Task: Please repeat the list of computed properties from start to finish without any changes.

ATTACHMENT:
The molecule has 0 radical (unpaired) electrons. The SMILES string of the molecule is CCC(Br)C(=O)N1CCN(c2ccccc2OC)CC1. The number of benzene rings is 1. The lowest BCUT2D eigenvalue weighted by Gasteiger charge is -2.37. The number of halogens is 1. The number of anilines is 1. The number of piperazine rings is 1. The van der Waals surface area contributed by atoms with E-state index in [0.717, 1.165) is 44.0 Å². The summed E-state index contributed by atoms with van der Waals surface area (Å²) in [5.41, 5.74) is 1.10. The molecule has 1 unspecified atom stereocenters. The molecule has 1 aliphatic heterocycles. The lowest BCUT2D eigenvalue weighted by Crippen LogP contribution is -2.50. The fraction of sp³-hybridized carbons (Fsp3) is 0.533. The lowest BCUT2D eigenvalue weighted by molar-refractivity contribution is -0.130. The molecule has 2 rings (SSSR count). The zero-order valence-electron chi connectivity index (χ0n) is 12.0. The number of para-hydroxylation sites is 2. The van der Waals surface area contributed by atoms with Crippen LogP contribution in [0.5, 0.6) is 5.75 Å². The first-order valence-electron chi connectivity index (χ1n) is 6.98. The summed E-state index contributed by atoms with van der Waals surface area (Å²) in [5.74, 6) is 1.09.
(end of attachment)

The molecule has 0 radical (unpaired) electrons. The SMILES string of the molecule is CCC(Br)C(=O)N1CCN(c2ccccc2OC)CC1. The number of benzene rings is 1. The lowest BCUT2D eigenvalue weighted by Gasteiger charge is -2.37. The number of halogens is 1. The number of anilines is 1. The number of piperazine rings is 1. The van der Waals surface area contributed by atoms with E-state index in [0.717, 1.165) is 44.0 Å². The summed E-state index contributed by atoms with van der Waals surface area (Å²) in [5.41, 5.74) is 1.10. The molecule has 1 unspecified atom stereocenters. The molecule has 1 aliphatic heterocycles. The lowest BCUT2D eigenvalue weighted by Crippen LogP contribution is -2.50. The fraction of sp³-hybridized carbons (Fsp3) is 0.533. The lowest BCUT2D eigenvalue weighted by molar-refractivity contribution is -0.130. The molecule has 2 rings (SSSR count). The zero-order valence-electron chi connectivity index (χ0n) is 12.0. The number of para-hydroxylation sites is 2. The van der Waals surface area contributed by atoms with Crippen LogP contribution in [0.5, 0.6) is 5.75 Å². The first-order valence-electron chi connectivity index (χ1n) is 6.98. The summed E-state index contributed by atoms with van der Waals surface area (Å²) in [5.74, 6) is 1.09.